In Mozambique there are five species of sea turtle that occur along the coast. They are all threatened and therefore being protected by law (and have been for over 45 years). Despite efforts to reduce the effect of illegal fishing on sea turtle populations, capture of these creatures still occurs regularly. source
Our recent rescue.
Our managing couple, Tracy and Justin, spotted an adult Green sea turtle in the possession of local fishermen. The turtle was captured using a mosquito net (visible in the photo) and was upside down in the small fishing boat. It was in distress but, luckily, still alive.
The fishermen stated that they captured the turtle for food. In this area the capture of turtles for sustenance is very prevalent and persuading the fishermen to let their meal go would quickly appear to be a lost cause. After negotiating for a while, the fishermen agreed to let the turtle go in exchange for 4000 Meticals (~$54,15).
Giving the fishermen money, unfortunately, only drives their motivation to capture more turtles, and is not seen as best practice. By offering to pay for the release of a turtle a trade in itself becomes made. However, in the end, in order to persuade the captors, they were forced to offer them 1000 Meticals (~$13,54).
The turtle was released and with help from bystanders, Justin helped to guide the heavy and very tired turtle back into the blue of the ocean. We are certain this must have been an extremely stressful and traumatic event, and although we were fortunate to rescue this one turtle, there are many turtles who will not escape this fate.
The turtle quickly disappeared into the waves and was not seen again, however we are not guaranteed its survival. We can only hope it was not recaptured along the shore where multiple unmonitored fishermen await.
At Fire Island conservation we are dedicated to creating awareness and helping these animals escape the threat of extinction . That is exactly why we share stories like this one that look deeper into the root of the problem to find a sustainable solution.
What is causing this problem?
The main reason that turtles are being captured (amongst other sea life) is necessity. These fishermen often use mosquito nets and similar nets to capture these unsuspecting creatures, mostly to eat.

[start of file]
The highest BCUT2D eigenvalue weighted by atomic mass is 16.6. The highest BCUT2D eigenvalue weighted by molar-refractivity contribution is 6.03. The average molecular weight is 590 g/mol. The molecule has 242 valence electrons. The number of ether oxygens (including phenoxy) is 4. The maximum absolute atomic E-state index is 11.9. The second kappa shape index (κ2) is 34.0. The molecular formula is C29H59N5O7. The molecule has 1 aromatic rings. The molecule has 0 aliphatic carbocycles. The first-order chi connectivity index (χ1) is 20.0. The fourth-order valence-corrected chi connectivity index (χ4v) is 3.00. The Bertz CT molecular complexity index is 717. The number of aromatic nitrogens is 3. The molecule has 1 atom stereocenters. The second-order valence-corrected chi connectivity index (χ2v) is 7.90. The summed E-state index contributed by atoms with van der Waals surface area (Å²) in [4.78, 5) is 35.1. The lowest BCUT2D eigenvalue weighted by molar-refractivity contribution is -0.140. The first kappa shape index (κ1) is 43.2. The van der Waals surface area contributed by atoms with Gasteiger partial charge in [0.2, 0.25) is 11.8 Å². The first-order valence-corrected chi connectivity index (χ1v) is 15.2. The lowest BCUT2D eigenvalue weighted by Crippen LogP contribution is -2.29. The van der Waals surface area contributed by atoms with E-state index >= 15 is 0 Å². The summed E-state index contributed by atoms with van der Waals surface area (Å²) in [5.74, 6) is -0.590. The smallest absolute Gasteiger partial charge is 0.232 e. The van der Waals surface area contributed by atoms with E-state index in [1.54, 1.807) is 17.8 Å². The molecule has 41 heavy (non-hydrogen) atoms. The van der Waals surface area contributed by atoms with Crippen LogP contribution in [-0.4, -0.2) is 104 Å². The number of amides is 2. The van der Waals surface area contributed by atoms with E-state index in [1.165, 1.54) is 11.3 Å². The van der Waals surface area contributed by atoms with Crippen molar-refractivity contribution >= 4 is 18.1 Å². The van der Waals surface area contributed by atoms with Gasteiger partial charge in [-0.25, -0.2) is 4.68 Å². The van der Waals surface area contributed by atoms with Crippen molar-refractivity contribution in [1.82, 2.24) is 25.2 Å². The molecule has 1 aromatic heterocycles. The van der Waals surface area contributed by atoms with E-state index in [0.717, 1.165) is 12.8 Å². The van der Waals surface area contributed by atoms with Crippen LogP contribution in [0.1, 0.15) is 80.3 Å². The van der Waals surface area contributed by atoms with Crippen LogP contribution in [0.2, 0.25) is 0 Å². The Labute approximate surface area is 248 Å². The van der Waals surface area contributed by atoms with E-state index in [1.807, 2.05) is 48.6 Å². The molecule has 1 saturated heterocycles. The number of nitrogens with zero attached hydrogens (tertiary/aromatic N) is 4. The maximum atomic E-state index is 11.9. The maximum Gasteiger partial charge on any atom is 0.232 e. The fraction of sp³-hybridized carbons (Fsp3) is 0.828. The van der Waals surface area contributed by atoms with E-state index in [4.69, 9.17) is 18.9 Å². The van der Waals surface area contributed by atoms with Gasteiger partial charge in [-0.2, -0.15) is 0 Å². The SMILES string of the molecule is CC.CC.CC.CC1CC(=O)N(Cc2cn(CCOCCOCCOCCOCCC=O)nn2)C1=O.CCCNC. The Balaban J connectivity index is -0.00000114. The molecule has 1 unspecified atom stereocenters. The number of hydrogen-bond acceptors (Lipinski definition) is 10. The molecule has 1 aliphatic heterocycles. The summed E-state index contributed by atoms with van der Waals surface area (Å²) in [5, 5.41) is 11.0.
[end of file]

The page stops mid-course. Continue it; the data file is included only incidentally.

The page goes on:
The problem of hunger is widespread in the area, and must also be seen as a serious issue that must be tackled by a sustainable and long term solution. This is a problem that causes a series of devastating side-effects for the environment.
While fishing is allowed in the area that the turtle was found, all of the turtles along the coast of Mozambique are protected by law and have been for a very long time. This, however, means nothing to hungry locals with no other means of survival.
The survival of our fragile turtle species is becoming increasingly threatened due to the poaching and unregulated fishing in the area. A lack of consequence has caused the frequency of poaching to become extensive.
Because of a lack of resources (such as boats) it is difficult to patrol the area and enforce the law. Local authorities and the coast guard must become involved in a campaign to investigate and regulate fishing in the area and work in cooperation with other organizations and conservation attempts.
The Northern coast of Mozambique is so remote that very few conservation efforts can be made by outsiders, but if these attempts received the needed support their hard work would go a long way towards finding the solution we need.
To learn more about how Fire Island is working to promote awareness and help the conservation of marine wildlife, feel free to visit our website at: https://fireislandconservation.com
Feel free to share your thoughts and suggestions with us at email@example.com